Factories like these in Bangladesh pump out what author Elizabeth Cline calls "fast fashion," or clothes made on the cheap by big chains such as H&M, Zara, Esprit, Lee, Wrangler, Nike, J.C. Penney and Wal-Mart.

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The Salt
1:29 pm
Thu May 2, 2013

Can Salmon Farming Be Sustainable? Maybe, If You Head Inland

These sockeye salmon were raised at a land-based fish farm in Langley, British Columbia.
Courtesy Willowfield Enterprises

Originally published on Thu May 2, 2013 4:43 pm

Is salmon farming ever sustainable?

For years, many marine biologists have argued that the floating, open-ocean net pens that produce billions of pounds of salmon per year also generate pollution, disease and parasites.

In some places in western Canada, the open-ocean salmon farming industry has been blamed for the collapse of wild salmon populations in the early 2000s — though other research has challenged that claim.

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Movie Reviews
1:20 pm
Thu May 2, 2013

Peeling Away The Layers In A 'Portrait Of Jason'

Jason Holliday (nee Aaron Payne) is the soloist in front of the camera in Shirley Clarke's seminal 1967 documentary, Portrait of Jason.
Milestone Film

Originally published on Thu May 2, 2013 1:51 pm

If reality TV has a redeeming value, it's that it teaches you to be suspicious of claims that you're seeing real people doing real things. This is especially so in an age when memoirs bristle with made-up events, and everyone from the Kardashians to the Obamas orchestrate their media coverage. These days, it's hard to tell whether an article, book or TV show is showing you the real person or only a performance.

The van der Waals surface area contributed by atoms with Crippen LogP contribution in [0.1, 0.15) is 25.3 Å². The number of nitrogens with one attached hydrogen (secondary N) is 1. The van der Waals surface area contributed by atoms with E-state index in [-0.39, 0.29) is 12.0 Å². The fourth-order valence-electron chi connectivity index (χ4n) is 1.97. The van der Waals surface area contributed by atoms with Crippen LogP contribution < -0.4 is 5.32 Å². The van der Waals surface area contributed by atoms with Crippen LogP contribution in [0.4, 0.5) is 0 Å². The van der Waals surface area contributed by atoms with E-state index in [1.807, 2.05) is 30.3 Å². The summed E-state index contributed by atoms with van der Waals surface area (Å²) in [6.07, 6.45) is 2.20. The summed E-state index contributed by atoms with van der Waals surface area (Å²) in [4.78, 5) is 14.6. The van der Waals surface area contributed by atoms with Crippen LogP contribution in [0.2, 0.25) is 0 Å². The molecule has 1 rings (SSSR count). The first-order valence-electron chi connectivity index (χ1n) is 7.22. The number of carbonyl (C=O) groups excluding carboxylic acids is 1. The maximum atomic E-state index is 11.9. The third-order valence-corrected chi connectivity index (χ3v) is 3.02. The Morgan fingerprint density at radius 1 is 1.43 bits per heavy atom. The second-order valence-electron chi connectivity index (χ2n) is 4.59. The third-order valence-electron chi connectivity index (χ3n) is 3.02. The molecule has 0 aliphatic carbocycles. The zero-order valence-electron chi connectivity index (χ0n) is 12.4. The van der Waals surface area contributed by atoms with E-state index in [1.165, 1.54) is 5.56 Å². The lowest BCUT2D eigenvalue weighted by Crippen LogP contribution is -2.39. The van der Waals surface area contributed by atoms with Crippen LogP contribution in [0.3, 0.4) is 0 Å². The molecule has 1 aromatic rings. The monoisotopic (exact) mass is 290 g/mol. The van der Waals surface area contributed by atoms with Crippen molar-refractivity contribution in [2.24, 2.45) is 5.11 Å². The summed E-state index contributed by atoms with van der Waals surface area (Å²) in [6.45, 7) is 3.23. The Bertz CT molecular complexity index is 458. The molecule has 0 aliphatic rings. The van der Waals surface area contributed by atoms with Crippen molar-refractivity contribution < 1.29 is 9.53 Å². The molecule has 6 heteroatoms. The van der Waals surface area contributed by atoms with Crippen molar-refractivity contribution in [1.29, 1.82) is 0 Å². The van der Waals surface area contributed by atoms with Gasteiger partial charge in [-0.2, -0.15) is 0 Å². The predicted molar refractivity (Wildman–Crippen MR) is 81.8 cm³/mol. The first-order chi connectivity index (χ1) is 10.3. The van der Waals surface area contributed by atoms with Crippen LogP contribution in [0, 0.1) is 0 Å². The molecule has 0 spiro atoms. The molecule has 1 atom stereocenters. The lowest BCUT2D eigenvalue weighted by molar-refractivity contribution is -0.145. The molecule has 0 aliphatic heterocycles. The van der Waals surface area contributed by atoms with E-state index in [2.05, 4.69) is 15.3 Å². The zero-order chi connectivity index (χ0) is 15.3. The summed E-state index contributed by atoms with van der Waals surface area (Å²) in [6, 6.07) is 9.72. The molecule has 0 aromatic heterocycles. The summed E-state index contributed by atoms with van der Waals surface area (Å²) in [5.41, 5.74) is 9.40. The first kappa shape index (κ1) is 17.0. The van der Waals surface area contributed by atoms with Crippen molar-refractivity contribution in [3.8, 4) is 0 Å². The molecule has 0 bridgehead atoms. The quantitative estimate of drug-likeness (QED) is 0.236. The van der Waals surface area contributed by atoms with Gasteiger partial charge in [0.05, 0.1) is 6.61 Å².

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JazzSet with Dee Dee Bridgewater
1:02 pm
Thu May 2, 2013

SFJAZZ Center Opening Night On JazzSet

Chick Corea (keyboard) joined the SFJAZZ Collective for the closing performance, an arrangement of his piece "Spain."
Scott Chernis Courtesy of SFJAZZ Center

Originally published on Fri June 20, 2014 2:16 pm

Noodling gloriously, sax men Joe Lovano and Joshua Redman feel their way into the acoustics of a new space with "Blackwell's Message," named for the irresistible drumming of Ed Blackwell, who parlayed his New Orleans parade beat all over the world. Coincidentally, New Orleans' WWOZ is providing the recording crew and a host for a live webcast and broadcast on NPR Music. We have highlights here.

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Code Switch
12:49 pm
Thu May 2, 2013

Crunching The Numbers On Blacks' Views On Gays

Jason Collins, a journeyman NBA center, came out as gay this week in the pages of Sports Illustrated.
Michael Dwyer AP

Originally published on Thu May 2, 2013 5:06 pm